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Ex Libris

October 27, 1985|RICHARD EDER

Power commands language now more often than language commands power. To some extent, that was always true. Kings had heralds; and bards were expected to puff up their chieftains, not deflate them. Still, words have made a difference in their day, from Mark Anthony's injudiciously permitted funeral oration, after which Brutus left town in a hurry; to Tom Paine's "Common Sense."

With us, words are much devalued. Who listens to speeches anymore, or reads them? Newspapers seem to print fewer than they used to; and on television, it is rare when the speaker manages more than 15 seconds or so before the anchorman comes in to spend the next 60 telling us why he said it.

There was an effect of startlement when Soviet leader Mikhail S. Gorbachev conducted his pre-summit barnstorming with a degree or two of wit and even eloquence. Could words count? Time will tell; but the words that came back out of Washington were no answering burst of spirit but a basement rumble--as if someone were checking the pipes--about tactics and what the Soviets were up to. It was plumbing versus cuisine.

Our public life tends to respond to anything particularly acute or provocative by zeroing in on who the speaker is, what he represents, and what he's trying to put over. It is more important to decide what is signaled than to listen to what is said. Body language is more important than language. Context outdoes text.

In this state of things, a writer like E. P. Thompson, an English historian and a leader of the nuclear disarmament movement, tends to get himself fairly squarely niched. Western establishmentarians and commentators on strategic questions classify him, at best, as soft-headed if possibly sincere. For their part, the Soviets seem highly suspicious of this softheadedness, or perhaps of this sincerity.

In a nutshell, a term his critics would find congenial, Thompson vigorously criticizes Soviet internal repression. On the arms race, however, he insists that both sides are guilty of escalation, and argues that historically the West has been somewhat guiltier. Regardless of the guilt measurement, he suggests that it would be a good and practical thing for the West to make some first moves in hopes of breaking the logjam. There would still be plenty of deterrence left for those who like it, he argues. And he adds: If the buildup on both sides has proceeded over the decades by a series of unilateral steps, why is it unthinkable to take a unilateral step or two the other way, and see what happens?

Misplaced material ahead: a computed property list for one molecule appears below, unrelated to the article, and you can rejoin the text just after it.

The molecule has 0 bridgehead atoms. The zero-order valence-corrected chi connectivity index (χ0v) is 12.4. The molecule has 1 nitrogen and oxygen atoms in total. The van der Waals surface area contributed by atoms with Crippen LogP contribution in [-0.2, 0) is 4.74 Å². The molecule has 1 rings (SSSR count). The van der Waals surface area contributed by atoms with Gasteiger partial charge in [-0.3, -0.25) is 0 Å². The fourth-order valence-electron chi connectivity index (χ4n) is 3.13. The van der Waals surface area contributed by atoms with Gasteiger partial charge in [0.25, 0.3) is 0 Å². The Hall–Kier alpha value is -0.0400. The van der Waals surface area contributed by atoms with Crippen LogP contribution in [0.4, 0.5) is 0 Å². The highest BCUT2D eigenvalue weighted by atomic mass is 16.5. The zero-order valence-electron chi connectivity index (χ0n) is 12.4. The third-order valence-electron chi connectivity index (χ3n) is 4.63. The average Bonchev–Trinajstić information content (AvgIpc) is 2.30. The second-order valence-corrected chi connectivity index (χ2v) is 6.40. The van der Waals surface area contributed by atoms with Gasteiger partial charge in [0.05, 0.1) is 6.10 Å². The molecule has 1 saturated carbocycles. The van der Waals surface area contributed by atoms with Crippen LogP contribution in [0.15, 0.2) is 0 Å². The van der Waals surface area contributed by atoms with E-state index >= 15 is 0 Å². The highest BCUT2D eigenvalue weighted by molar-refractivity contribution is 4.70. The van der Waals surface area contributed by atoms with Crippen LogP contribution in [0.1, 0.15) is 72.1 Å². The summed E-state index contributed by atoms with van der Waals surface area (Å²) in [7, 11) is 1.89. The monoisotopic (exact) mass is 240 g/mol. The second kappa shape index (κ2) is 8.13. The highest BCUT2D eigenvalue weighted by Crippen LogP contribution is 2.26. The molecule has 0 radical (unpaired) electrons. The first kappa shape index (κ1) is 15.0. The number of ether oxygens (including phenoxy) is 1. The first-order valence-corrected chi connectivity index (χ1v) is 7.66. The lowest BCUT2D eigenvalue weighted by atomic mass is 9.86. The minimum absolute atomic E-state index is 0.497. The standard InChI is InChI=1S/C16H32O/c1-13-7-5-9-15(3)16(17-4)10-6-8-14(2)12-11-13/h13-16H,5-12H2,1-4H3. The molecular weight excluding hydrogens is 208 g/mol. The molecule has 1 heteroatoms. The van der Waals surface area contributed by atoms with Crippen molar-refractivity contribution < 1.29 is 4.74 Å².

My point is not to grade Thompson as a strategist. What strikes me in reading "The Heavy Dancers," a new collection of essays brought out by W. H. Norton, is something else. Thompson is a peace activist; but he is also a writer.

What kind of writer? The kind who, at his best, writes so well and demands so much of himself that besides dealing with ideas he personifies them. As Orwell did. Thompson is pretty much rejected in this country, except by the Quixotic editors of The Nation, because of the instrumental, bottom-line mentality I was referring to. Do you determine that his ideas are impractical, wrong or dangerous? Then cross him off.

His argument against the confrontational mentality of the two blocs is made not from a lofty, plague-on-both-houses position, but down on the ground between them, pumping oxygen into the depleted air. It is a vulnerable place to be; he gets slammed both ways; and he slams right back.

At the Oxford Union debate with Caspar Weinberger several years ago, he had a savagely impatient phrase for the stand-off between our septuagenarian President and the ailing Soviet leader, Yuri Andropov. "Throughout this last autumn," he said, "power lay in the hands of two elderly men, one of whom was on a kidney machine and half dead from the neck down, and the other of whom (in the view of his critics) was on an auto-cue machine (TelePrompTer) and half dead from the neck up."

Though he attacks U.S. foreign policy with glee, he is puzzled by American leftists who ignore the evils of Soviet oppression and the virtues of America's climate of freedom. Without it, he writes wryly, the nuclear disarmament movement could never have found the information with which to make its case. He points, in contrast, to the plight of a Soviet dissident who, living under censorship, assumed that the phrase "nuclear freeze" and "nuclear winter" were synonymous.

Of one left-wing American writer, Thompson remarks that he "is too eager to take upon his white Western English-speaking nuclear terrorist back every one of the world's sins. I will allow him, and the United States, many of those sins; but it is indecently greedy to claim them all. . . . If the United States were blown away tomorrow I dare say the world could go on doing wrong."

And for the Soviet Union, he has a poem:

\o7 "It seems a long time for the kingdom of freedom

to have shown the world nothing but its backside.

Comrade Central Committee, comrade high official

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